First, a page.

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the exorcist: believer

starring: leslie odom jr., ann dowd, jennifer nettles, and ellen burstyn

REVIEWER: nick tonkin

When two girls disappear into the woods and return three days later with no memory of what happened to them, the father of one girl seeks out Chris MacNeil, who's been forever altered by what happened to her daughter fifty years ago.

The Exorcist: Believer is the new addition to the Exorcist body of work and is the next  collaboration following the recent Halloween revival trilogy of writer/director David Gordon Green and Danny McBride’s production company Rough House Pictures and the prolific Jason Blum of Blumhouse Productions.


Believer follows the lead in some respects of 2018’s Halloween by incorporating legacy characters, familiar imagery and music to help give a sense of connection to William Friedkin’s original The Exorcist from 1973, and to a large extent this choice works well as The Exorcist: Believer is atmospheric, creepy and even succeeds in delivering some well crafted scares.


Two girls have gone missing, and their parents are drawn together in desperate, but fruitless search. Three days later, the girls are discovered in a farmhouse outside of town, disorientated with no sense of how long they have been gone. It becomes increasingly apparent that something is deeply wrong as their injuries won’t heal and their behaviour deteriorates. In a frantic search for help, their parents look to perhaps the only person who may be able to help: Chris MacNeil (Ellen Burstyn reprising her role from The Exorcist as the mother of Regan, the demonically possessed young girl).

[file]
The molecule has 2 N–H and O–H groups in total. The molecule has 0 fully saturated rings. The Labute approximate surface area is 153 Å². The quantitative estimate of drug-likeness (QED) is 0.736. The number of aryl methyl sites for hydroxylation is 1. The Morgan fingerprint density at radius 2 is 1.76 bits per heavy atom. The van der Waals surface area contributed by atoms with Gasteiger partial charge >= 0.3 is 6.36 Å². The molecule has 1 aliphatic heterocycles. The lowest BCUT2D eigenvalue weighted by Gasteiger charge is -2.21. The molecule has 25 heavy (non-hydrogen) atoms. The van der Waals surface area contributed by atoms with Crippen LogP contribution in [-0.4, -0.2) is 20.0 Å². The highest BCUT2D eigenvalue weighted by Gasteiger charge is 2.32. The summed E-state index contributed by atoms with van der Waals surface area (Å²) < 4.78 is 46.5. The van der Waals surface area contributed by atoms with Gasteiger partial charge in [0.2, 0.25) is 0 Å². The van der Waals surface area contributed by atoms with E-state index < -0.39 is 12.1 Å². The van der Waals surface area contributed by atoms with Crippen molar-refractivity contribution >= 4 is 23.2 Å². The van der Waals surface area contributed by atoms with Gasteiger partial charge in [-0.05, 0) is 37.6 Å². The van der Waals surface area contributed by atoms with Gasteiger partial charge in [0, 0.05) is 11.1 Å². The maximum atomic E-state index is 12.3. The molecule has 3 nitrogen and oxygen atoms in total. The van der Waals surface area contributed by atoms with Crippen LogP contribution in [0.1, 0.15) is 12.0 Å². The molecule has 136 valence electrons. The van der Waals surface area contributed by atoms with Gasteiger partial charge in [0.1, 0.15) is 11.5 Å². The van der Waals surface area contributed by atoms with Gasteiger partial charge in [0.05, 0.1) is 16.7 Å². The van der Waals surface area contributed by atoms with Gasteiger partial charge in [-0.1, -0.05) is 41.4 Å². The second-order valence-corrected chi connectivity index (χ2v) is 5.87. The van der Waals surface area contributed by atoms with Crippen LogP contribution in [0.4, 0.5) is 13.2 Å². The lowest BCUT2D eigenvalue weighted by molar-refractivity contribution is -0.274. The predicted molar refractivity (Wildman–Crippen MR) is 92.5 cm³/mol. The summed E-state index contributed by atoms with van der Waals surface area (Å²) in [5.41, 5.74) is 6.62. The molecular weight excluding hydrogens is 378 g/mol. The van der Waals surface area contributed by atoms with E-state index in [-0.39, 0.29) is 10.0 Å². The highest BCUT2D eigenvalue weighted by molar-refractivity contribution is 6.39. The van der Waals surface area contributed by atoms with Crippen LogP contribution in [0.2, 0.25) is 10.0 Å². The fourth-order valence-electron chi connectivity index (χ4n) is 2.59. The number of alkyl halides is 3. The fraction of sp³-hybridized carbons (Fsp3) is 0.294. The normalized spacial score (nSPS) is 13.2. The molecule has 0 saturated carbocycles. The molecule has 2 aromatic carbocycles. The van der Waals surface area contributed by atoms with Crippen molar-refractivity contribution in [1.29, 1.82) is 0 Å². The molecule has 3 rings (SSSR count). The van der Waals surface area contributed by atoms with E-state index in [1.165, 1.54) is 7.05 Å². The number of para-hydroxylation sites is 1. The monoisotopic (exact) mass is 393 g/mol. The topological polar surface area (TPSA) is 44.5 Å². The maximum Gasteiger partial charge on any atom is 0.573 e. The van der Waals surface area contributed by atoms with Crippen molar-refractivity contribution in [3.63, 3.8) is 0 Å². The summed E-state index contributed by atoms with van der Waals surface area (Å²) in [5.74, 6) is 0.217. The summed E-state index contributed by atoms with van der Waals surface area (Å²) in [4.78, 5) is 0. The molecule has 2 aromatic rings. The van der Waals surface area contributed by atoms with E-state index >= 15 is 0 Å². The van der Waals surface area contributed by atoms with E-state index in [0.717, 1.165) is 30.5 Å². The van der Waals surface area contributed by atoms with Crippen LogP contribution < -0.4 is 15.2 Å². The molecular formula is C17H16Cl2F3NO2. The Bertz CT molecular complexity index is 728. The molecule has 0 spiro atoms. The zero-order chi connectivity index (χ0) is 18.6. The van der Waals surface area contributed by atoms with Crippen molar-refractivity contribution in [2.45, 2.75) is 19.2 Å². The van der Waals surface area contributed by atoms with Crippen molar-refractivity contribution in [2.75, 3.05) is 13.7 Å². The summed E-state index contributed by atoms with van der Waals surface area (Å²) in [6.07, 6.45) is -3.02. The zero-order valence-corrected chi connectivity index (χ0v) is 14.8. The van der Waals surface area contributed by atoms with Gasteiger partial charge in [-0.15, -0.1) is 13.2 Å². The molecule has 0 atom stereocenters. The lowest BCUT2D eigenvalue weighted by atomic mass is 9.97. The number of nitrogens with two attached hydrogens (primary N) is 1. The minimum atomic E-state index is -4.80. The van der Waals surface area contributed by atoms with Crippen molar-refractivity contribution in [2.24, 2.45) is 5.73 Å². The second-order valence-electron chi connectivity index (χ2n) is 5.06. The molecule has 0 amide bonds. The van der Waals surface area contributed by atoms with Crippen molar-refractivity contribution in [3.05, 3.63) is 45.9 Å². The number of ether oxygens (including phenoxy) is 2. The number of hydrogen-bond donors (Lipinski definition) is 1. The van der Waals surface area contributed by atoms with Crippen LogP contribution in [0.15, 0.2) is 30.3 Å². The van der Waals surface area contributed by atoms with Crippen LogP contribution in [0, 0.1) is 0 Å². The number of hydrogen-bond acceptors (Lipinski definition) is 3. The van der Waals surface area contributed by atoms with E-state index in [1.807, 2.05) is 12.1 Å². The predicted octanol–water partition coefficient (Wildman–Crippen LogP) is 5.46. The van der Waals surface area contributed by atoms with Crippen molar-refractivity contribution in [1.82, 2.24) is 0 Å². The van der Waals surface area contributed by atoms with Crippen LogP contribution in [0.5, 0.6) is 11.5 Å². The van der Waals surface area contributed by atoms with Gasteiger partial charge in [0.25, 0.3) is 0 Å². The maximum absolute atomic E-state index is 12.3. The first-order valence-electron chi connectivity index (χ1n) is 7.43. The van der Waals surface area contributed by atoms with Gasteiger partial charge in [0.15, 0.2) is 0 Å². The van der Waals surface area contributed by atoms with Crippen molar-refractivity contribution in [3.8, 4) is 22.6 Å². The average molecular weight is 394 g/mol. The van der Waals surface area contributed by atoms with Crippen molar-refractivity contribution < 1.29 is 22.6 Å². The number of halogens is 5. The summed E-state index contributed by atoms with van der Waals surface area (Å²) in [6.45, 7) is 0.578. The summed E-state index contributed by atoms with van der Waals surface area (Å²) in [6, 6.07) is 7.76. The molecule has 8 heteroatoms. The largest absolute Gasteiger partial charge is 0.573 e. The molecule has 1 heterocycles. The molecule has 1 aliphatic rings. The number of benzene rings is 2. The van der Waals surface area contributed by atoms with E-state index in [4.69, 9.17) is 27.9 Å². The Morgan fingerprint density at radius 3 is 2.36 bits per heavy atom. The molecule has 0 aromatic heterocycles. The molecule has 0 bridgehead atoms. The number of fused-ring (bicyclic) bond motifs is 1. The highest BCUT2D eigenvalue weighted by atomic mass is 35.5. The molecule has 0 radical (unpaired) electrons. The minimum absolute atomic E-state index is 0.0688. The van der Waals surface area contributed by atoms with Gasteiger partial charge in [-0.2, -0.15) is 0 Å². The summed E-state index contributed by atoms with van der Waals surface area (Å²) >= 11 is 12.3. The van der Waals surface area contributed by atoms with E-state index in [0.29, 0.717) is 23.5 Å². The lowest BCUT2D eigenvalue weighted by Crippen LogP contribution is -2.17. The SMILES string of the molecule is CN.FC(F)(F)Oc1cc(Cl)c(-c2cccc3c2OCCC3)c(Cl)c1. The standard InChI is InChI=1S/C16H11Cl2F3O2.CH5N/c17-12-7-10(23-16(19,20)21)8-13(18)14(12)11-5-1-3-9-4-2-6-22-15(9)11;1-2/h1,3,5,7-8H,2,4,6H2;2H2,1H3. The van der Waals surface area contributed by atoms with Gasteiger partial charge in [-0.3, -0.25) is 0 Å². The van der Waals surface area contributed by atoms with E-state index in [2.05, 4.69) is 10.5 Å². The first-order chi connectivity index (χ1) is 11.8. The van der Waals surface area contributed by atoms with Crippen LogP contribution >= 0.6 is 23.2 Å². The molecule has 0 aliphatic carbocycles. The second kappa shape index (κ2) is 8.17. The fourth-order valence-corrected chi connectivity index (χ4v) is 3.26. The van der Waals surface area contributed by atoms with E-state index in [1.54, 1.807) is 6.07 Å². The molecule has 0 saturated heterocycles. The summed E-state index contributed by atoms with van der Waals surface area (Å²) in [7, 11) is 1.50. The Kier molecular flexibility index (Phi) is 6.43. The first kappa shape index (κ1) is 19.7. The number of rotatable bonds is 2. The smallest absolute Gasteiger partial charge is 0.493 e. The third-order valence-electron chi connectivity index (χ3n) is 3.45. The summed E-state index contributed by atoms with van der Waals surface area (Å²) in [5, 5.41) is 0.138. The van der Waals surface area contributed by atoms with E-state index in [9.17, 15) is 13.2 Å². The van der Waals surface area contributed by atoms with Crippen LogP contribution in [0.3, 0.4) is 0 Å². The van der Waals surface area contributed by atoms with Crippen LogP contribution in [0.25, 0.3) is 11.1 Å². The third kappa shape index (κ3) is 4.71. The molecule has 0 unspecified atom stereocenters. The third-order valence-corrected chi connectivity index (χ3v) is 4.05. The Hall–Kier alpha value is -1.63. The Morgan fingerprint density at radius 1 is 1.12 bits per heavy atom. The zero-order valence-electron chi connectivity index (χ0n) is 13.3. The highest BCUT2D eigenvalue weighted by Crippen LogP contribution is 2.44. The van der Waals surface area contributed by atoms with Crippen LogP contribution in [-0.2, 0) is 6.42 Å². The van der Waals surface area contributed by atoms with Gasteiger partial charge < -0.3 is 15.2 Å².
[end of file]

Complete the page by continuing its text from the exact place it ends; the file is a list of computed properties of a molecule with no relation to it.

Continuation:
The Exorcist: Believer builds atmosphere well through a combination of strong cinematography, practical effects, sound design and benefits from the terrific performance of Leslie Odom Jr. as the father of Angela, one of the lost girls. These elements are tied together really well by director David Gordon Green in a few moments for some effective scares. However, Believer’s tone can feel a little inconsistent through some jarring editing, where tension and atmosphere is unfortunately eroded.


It’s also great to see Ellen Burstyn reprise her role from 50 years ago, and she brings a gravitas to Believer. It is unfortunate however, that her role is treated more as that legacy character template, but unlike Jamie Lee Curtis in Halloween, Burstyn is given less to do, resulting in Chris feeling less than an integral element of the story.


Though Leslie Odom Jr. and Lidya Jewett are both excellent as Victor and Angela, with Believer allowing time for them to build a picture with depth of a loving father and daughter relationship, with this thread ultimately being the most successful element of the film. 


The Exorcist: Believer is an interesting idea for a revival of The Exorcist franchise and features some effective scares, a great performance from Leslie Odom Jr. and the return of Ellen Burstyn but it doesn’t entirely succeed as a successor to the inimitable 1973 original film.

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